Other formats

    TEI XML file   ePub eBook file  

Connect

    mail icontwitter iconBlogspot iconrss icon

Some Interesting Occurrences in Early Auckland: City and Provinces

Chapter 23 — Depressions

Chapter 23
Depressions

It must not be supposed that Auckland has had a fair weather passage all along. There have been many depressions — the worst between 1887 and 1893. Things were very bad at the time, and the discovery of the great alluvial goldfields at Coolgardie and Kalgoorlie in Western Australia greatly intensified the depression. The fact was that thousands left the dullness of New Zealand to pick up lumps of gold in Australia. The result was that many streets in Auckland became entirely deserted, not a soul remaining in them. Hundreds of houses were let rent free to keep the insurance alive. The best of houses would not make more than £2 per week. Hundreds of four– and five–roomed houses with freehold sections 33 by 99 feet were on the market at £50 each. Ultimate cheapness was reached when a five–roomed cottage with freehold section 44 by 100 feet, in a good part of Second Avenue, Kingsland, was sold by public auction for £10. The buyer sold the house for removal for £10, and had the land for nothing; but had he pursued a policy of masterly inactivity he could have got £250 to £300 for it about a couple of years later. Ships were leaving Auckland crowded with young men. Many of the emigrants had only enough money to pay their passage to Perth, and tried to walk to the goldfields. On this little stroll of about 300 miles many perished from heat and hunger.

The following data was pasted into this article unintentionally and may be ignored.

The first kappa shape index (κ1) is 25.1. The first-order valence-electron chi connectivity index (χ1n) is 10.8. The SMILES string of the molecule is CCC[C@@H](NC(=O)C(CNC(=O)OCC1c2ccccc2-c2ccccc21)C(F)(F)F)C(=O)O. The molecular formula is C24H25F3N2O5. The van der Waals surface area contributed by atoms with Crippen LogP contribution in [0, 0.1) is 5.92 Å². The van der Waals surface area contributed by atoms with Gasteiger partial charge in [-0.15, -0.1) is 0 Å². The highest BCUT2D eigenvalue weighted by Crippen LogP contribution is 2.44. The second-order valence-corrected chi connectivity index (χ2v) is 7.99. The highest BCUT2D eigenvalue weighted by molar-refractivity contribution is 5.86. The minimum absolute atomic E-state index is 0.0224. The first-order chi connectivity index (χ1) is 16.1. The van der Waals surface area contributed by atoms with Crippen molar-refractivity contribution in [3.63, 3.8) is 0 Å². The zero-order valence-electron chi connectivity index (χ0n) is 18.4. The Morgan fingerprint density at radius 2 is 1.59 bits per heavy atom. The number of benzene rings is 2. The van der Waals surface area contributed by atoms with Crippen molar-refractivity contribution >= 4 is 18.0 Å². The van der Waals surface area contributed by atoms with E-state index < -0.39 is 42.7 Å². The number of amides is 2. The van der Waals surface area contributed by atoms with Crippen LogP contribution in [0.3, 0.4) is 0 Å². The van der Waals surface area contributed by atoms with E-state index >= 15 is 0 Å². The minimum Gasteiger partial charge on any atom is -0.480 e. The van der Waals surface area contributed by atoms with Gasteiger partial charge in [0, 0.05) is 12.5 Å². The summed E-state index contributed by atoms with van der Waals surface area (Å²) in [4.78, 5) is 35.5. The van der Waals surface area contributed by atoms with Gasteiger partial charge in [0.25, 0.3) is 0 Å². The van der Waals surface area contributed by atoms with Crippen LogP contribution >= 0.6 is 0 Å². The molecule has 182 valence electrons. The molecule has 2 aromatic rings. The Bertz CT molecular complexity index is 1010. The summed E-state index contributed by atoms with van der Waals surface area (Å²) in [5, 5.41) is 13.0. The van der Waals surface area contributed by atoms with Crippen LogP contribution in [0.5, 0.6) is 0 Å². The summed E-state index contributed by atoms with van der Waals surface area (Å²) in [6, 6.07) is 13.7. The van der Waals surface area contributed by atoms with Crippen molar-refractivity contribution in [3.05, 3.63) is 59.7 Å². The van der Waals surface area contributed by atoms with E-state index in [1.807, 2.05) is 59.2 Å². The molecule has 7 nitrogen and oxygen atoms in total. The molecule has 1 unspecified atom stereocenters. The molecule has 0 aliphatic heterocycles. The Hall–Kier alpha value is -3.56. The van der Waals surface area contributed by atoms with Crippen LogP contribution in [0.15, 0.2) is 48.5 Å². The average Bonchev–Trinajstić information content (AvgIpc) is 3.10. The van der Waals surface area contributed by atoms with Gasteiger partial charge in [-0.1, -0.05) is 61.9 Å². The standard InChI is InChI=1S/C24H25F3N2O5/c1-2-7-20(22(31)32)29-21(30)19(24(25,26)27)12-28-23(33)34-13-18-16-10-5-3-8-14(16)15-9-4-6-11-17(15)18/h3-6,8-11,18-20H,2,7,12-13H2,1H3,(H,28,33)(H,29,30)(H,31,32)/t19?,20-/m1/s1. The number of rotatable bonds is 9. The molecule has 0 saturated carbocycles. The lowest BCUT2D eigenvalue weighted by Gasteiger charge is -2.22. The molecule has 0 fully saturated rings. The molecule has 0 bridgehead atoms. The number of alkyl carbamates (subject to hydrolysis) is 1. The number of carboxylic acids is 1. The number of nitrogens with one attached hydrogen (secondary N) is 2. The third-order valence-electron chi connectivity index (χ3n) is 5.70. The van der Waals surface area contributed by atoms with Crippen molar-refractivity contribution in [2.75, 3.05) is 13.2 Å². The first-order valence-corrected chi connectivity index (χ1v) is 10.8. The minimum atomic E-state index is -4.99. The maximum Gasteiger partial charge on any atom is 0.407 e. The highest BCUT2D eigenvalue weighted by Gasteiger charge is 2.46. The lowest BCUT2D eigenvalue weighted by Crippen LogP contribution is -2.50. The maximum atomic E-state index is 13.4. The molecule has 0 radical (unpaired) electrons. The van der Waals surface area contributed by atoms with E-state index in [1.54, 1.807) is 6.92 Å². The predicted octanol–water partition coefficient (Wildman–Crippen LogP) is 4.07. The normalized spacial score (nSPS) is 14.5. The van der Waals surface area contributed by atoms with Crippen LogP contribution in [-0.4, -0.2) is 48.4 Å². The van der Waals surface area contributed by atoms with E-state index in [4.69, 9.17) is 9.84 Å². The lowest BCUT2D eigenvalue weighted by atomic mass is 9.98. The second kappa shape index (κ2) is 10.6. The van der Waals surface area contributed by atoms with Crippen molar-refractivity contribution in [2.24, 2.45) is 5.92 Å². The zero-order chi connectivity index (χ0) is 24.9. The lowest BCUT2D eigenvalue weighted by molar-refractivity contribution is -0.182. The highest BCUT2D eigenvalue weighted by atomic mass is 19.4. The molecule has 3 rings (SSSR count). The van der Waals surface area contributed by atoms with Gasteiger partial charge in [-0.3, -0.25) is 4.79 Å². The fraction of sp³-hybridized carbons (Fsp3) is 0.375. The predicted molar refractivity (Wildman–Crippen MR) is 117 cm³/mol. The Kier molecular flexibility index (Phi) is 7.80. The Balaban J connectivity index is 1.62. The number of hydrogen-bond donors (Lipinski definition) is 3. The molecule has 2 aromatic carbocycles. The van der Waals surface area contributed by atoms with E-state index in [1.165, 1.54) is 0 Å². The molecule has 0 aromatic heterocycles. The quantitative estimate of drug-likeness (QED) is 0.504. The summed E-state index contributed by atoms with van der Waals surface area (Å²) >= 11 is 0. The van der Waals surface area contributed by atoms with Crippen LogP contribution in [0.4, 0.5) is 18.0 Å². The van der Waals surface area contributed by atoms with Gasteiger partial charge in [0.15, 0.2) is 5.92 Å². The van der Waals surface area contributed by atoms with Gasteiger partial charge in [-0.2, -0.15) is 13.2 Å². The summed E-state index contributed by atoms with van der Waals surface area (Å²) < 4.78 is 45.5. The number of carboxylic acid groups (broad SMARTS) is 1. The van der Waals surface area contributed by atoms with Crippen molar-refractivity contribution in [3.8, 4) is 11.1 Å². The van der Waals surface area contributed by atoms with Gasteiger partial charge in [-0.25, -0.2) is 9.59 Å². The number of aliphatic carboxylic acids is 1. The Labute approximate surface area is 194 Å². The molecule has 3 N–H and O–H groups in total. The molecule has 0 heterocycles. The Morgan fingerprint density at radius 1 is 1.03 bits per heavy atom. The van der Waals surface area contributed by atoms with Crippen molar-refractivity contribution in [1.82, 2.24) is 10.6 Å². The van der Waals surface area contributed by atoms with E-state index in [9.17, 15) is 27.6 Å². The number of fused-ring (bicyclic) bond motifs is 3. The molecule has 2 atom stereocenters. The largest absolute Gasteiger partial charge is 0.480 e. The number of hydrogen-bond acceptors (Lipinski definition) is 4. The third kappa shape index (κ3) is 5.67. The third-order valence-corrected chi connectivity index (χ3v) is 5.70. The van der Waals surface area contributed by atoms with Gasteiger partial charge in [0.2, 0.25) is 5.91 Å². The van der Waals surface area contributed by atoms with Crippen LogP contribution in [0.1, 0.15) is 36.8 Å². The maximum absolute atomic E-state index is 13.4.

A house in Richmond Road, only about 200 yards from Pon–sonby Road, absolutely disappeared. First the fences were pulled up to keep the home fires burning. Then the verandah was pulled down; then the jack studs were taken, and the whole building collapsed and every stick was removed. Finally the thieves retired and the Government came forward and stole the land under the “Unclaimed Lands Act”.

In the early 'thirties there was another severe depression. The population did not depart, but there was widespread and intense unemployment. It was then that I gave 1,000 acres of good grazing country for the relief of the unemployed, but the Government contended I had given the land to them and charged, and are still charging, the settlers a ground rent for, the land I gave “Free, gracious and for nothing”! !

page break